I went to Malawi in Central Southern Africa in December 2000. I had wanted to go there for several years after seeing a documentary about the country. It featured a journey thorugh the country by the old liner that is used as a ferry on the lake which covers 1/2 the country. The boat sails the length of the country in about a week, stopping off at various villages and towns by the lakeshore on the way. It looked a great way to see a country, and I had set my mind to go there. This was strengthened in the mid 1990s when a Calrsberg advert was filmed there, featuring Angus Deaton getting off the ferry in a small fishing boat and attempting to bribe his way into a hotel using a crate of Calsberg. Malawi has the largest Carlsberg brewery in Africa, and it is literally the only beer you can get to drink there. It comes in two flavours, Green and Brown, which is the colour of the bottle labels. The brown is a litle richer than the green, which is their standard export lager. The price in the country ranged from 15p a bottle to nearly 40p!

Anyway, in 2000 I needed to go travelling again, and arranged for all my leave to be taken at Christmas so I could spend a month abroad, and booked a ticket to Malawi, via Zimbabwe. It was well worth it, and I recommend the country to any adventurous traveller.

Here are some of my pictures from the trip.

Myself and 3 other British people who endured the 10 wait for a connection in Harare, got a taxi from the airport to Lilongwe. It broke down after 10 minutes, and we had to wait for an hour. got there in the end! The head is not MINE!
Kiboko Camp in the centre of Lilongwe, the capital. The place I stayed on the first night.
The main office of Kiboko Camp. The camp was used by lots of overlanders as a base in lilongwe.
The A frame room I stayed in on my first and last nights in the country.
This was taken on the coach between Lilongwe and Mzuzu in the North
A small Village, also taken from the coach.
Another Coach photo!
A large hill just outside Kasungu in the central area, near the border to Zambia.
Another small village.
A forest in the North, just outside Mzuzu.
After one night in Mzuzu, a pleasant town in the North of the country, I moved onto Nkata Bay. It is by the Northern end of the lake, and a popular place for backpackers. The Ferry illala has just come into dock.
The beach at Nkata Bay. Behind it was a busy market town, which operated in daylight hours 7 days a week.
A panarama of Nkata Bay.
Two guys playing Baul in Africa bay backpackers, closely watched by Mango the monkey! Baul is
On board the Illala
This is me next to the first class sleeping quarters, on the deck of the boat. There is an old bar behind!
Chizumulu Island from the boat. A small island just off Mozambique in Lake Malawi. there is one place to stay here.
The Eastern side of Chizumulu. This was just after a huge thunder storm. The boat had to wait here for 5 hours as it couldn't get any boats in the water (too rough), to get supplies over to the island.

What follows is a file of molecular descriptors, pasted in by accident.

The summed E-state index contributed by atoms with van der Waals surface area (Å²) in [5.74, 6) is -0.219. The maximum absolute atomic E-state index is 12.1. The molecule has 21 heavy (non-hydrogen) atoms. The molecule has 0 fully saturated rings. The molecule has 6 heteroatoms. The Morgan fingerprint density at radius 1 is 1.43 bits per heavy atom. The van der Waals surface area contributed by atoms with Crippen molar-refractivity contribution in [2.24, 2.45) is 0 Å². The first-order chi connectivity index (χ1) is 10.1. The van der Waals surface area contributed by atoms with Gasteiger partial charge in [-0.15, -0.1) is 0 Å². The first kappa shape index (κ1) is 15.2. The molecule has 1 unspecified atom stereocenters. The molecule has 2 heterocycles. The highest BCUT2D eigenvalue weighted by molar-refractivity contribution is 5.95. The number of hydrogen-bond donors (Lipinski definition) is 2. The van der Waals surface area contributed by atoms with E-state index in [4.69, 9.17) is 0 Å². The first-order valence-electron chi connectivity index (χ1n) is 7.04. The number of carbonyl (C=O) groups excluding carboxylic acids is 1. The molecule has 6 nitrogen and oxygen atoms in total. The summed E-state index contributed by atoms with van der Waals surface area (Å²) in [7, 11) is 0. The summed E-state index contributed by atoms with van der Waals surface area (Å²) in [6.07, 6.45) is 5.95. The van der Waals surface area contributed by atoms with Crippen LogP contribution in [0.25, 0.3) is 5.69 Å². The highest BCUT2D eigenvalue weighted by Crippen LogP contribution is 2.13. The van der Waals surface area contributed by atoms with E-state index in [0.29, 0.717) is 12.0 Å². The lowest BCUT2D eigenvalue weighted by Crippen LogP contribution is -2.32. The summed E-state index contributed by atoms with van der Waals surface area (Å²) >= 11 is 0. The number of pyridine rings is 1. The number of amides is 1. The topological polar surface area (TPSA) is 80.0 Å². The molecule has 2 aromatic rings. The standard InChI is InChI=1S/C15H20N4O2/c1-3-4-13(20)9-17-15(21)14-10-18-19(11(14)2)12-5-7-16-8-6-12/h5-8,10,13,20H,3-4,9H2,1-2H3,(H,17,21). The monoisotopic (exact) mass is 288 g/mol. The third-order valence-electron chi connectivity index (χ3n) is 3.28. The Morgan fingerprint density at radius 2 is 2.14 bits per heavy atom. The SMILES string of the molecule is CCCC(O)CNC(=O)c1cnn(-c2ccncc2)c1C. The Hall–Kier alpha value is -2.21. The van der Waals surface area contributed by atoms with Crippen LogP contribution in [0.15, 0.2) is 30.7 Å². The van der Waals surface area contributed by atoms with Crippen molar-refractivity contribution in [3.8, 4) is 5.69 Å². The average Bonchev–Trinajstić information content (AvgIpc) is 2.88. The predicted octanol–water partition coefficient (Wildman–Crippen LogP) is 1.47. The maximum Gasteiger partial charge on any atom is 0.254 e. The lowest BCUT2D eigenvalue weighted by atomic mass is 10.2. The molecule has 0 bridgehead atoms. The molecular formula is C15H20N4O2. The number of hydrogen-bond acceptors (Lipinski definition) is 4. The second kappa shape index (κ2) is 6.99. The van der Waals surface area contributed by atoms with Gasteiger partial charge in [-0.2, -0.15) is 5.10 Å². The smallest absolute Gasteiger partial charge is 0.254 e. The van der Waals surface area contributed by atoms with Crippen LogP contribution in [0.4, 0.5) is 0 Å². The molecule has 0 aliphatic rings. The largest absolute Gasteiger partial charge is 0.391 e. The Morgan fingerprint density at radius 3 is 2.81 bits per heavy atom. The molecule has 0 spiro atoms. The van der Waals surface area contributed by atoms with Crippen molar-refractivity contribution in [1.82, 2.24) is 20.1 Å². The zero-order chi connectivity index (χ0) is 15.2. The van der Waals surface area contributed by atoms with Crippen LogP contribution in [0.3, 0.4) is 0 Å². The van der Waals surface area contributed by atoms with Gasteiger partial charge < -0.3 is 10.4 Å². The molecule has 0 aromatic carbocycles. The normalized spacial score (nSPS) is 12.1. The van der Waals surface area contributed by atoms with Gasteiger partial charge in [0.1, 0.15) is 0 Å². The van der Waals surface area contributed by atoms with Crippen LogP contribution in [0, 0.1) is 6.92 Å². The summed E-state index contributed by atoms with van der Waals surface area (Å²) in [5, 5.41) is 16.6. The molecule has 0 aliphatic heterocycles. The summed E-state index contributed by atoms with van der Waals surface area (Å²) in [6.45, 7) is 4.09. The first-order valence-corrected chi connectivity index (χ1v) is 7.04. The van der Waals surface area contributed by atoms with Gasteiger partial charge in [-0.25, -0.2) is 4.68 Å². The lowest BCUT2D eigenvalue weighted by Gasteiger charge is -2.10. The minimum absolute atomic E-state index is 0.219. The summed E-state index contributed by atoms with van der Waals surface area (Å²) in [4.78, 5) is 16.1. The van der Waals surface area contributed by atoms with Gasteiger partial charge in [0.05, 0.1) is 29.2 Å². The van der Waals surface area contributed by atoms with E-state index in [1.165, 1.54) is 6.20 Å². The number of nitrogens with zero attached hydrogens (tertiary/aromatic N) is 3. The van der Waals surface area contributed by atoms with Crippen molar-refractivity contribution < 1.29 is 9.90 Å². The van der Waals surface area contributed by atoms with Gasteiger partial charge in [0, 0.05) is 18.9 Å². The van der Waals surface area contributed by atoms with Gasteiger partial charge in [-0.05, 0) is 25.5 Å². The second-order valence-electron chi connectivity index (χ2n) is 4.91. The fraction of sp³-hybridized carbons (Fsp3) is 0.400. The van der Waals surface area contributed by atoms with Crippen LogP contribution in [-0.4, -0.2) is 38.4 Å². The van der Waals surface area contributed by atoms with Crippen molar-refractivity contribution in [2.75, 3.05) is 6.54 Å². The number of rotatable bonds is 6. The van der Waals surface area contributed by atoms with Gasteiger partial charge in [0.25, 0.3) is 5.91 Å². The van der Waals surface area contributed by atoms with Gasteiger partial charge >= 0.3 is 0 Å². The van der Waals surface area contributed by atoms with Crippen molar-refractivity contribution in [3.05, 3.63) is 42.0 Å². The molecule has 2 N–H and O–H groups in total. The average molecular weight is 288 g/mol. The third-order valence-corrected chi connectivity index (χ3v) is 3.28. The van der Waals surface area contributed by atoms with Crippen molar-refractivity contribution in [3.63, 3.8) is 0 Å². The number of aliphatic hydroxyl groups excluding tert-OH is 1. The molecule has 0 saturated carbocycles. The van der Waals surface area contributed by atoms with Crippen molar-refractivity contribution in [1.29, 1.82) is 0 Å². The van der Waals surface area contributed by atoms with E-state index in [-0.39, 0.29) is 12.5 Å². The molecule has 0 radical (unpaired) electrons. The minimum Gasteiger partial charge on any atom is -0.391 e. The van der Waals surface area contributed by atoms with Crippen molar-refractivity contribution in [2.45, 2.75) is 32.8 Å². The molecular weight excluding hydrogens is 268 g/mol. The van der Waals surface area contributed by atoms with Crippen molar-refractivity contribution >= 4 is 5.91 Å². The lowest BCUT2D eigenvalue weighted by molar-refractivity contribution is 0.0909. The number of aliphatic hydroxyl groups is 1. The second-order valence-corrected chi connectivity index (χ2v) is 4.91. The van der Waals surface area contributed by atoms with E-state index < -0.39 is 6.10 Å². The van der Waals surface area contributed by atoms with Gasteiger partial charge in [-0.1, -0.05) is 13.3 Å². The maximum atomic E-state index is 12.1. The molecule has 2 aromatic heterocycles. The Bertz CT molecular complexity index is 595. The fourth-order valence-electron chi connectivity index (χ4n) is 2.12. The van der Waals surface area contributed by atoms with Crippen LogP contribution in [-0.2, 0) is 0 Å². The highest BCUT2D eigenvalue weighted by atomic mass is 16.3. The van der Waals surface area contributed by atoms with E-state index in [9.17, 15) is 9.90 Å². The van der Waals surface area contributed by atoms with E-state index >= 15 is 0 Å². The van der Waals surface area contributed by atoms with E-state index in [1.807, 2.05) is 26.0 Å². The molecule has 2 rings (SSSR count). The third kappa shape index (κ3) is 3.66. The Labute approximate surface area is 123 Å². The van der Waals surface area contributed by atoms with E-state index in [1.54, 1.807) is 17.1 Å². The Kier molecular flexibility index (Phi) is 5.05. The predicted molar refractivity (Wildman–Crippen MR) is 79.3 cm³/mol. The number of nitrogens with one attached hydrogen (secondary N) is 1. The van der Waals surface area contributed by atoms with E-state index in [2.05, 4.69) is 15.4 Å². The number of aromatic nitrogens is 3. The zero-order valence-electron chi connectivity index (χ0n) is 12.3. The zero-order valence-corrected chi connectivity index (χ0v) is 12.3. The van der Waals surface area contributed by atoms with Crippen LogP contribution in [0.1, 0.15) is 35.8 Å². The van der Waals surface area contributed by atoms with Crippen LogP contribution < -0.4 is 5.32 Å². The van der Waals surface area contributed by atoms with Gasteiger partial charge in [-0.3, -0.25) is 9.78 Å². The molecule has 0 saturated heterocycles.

Other Small islands on the eastern side of lake Malawi.
Likoma Island from the boat. The largest of the two islands on the eastern side of the lake. This is nearer Mozambique, and about 6Km by 3Km.
The boat trip took nearly 3 days to get to Monkey bay. this led onto Cape McLear at the southern end of the lake.
The Beach at Cape Mclear. This is the week before Christmas, not a snowflake to be seen!
The western end of the beach. the fences are to keep the locals out of the lodges and guesthouses on the beach.
Back on the boat, after a trip from the second city Blantyre right up the country to Nkata bay, I was heading to Likoma island (in the picture) to spend a few days in the most relaxing atmosphere in the country.
The main town on Likoma Island. Very unusual for Africa, nice stone buildings and cobbled streets, with a central market.
The Cathedral on Likoma. This is bigger than Westminister Abbey, and was built by the British at the start of the 20th Century. Likoma Island is only 6Km by 3Km, with a population of 6,000, so it's a bizarre place to see such a building.
The roof was built in the UK, sailed down to Mozambique, and then dragged hundreds of miles across land to lake Malawi. not the sort of thing that would happen today!
Mango drift beach on Likoma. One of two places to stay.Tghis is the backpackers, the other is the more upmarket Kayo Mawa. Both are owned and built by two english guys who came to the island in 1995 with a tent, and nothing else. they built up both places from scratch, and Kayo Mawa is very impressive to look at. Unfortunately I have no photos of it! 
The huts on Mango drift, very clean, cheap and cosy, and right on the beach!
The view from the hut! those are fruit trees they have planted at the top of the beach.
Backpackers connection in Nkata Bay. the main bar and decking area, which has the best views of the bay. i returned here after 3 days on Likoma.
Christmas day, everyone sat around eating and drinking all day, just like back home, with in shorts!
Boxing Day and everyone is watching the football!

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